Mike Moustakas tied the game with his RBI single in the bottom of the ninth and Lorenzo Cain ended it on a walkoff line drive to center field, as the Nationals fell to 18-8 on the season. Anthony Rendon, Jayson Werth and Chris Heisey homered, Wilson Ramos returned with three hits and Tanner Roark made it 7 1/3 innings. But it wasn't enough with Papelbon's second blown save of the season.

What it means: The Nationals have to still feel great about their road trip so far despite Tuesday's loss, but the Papelbon failure in the ninth has to be concerning. It was his second blown save this season in 11 attempts. That puts him on a troubling pace.

Papelbon's drop-off: Speaking of Papelbon. He now sports a 4.50 ERA on the season after allowing three runs on five hits on Tuesday. It was a tough night for the Nats' closer, who has blown four saves now in 35 outings since getting traded to Washington last July.

Ramos picks up where he left off: Ramos hadn't played since April 24 due to the death of his grandfather, but he had quite the return on Tuesday night. Ramos had three hits including two doubles, the first to score a run in the sixth inning. It was Ramos' sixth multi-hit game this season and his first since April 15. The Buffalo is now batting .344 through 16 games.

Rendon finally gets a homer: One of the biggest surprises this season so far for the Nationals has been the lack of power numbers for Rendon, who two years ago was one of the best players in the NL. He entered Tuesday night slugging just .290 and had yet to hit a home run in in 100 at-bats. Well, that homer finally came in the first inning off Chris Young, a solo blast to left field. It was Rendon's first home run in 191 at-bats dating back to Sept. 14 of last season. Rendon hit 21 homers in 2014 and has the potential for even more. Perhaps that swing can get him going.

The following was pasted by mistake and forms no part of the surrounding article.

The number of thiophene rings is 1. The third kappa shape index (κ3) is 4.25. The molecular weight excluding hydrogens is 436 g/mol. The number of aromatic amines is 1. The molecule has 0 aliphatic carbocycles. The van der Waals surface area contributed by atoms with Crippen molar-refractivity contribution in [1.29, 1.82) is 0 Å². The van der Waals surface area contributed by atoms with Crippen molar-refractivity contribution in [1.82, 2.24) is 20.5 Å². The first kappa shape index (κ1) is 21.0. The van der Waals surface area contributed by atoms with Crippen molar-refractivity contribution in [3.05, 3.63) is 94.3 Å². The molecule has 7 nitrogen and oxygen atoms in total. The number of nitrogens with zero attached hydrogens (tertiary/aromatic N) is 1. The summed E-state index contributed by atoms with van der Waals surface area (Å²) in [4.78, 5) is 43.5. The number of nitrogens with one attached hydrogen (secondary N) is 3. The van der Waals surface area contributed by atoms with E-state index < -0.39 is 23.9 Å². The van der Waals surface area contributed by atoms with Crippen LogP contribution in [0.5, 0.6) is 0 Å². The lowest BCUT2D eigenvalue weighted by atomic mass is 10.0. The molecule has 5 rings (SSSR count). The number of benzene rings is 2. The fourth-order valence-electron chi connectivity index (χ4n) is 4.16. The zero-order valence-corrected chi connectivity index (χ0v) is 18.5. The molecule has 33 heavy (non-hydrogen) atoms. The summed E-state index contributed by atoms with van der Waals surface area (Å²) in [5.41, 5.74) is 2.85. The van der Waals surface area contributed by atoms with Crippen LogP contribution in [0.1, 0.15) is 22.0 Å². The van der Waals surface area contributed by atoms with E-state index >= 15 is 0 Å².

Murphy goes yard: Murphy hit his third homer of the season on Tuesday, a solo shot to right field off Young to make it a 3-2 game. Murphy now has three homers in 26 games with the Nats, which puts him on a 19-homer pace over a full 162 game season. That's a notch or two ahead of the 14 homers he hit in 130 regular season games in 2015, which was a 17-homer pace over 162 games.

Harper keeps scuffling: With all the talk this week about who should star in Space Jam 2, Harper has looked in recent days like he's auditioning for a role. Maybe somewhere in the galaxy right now a Nerdluck is blasting homer after homer into the oblivion. Okay, maybe not. But the real life Harper had another rough night Tuesday with zero hits in five at-bats and three strikeouts. Harper has multiple Ks in three straight games and is now batting .256 on the year.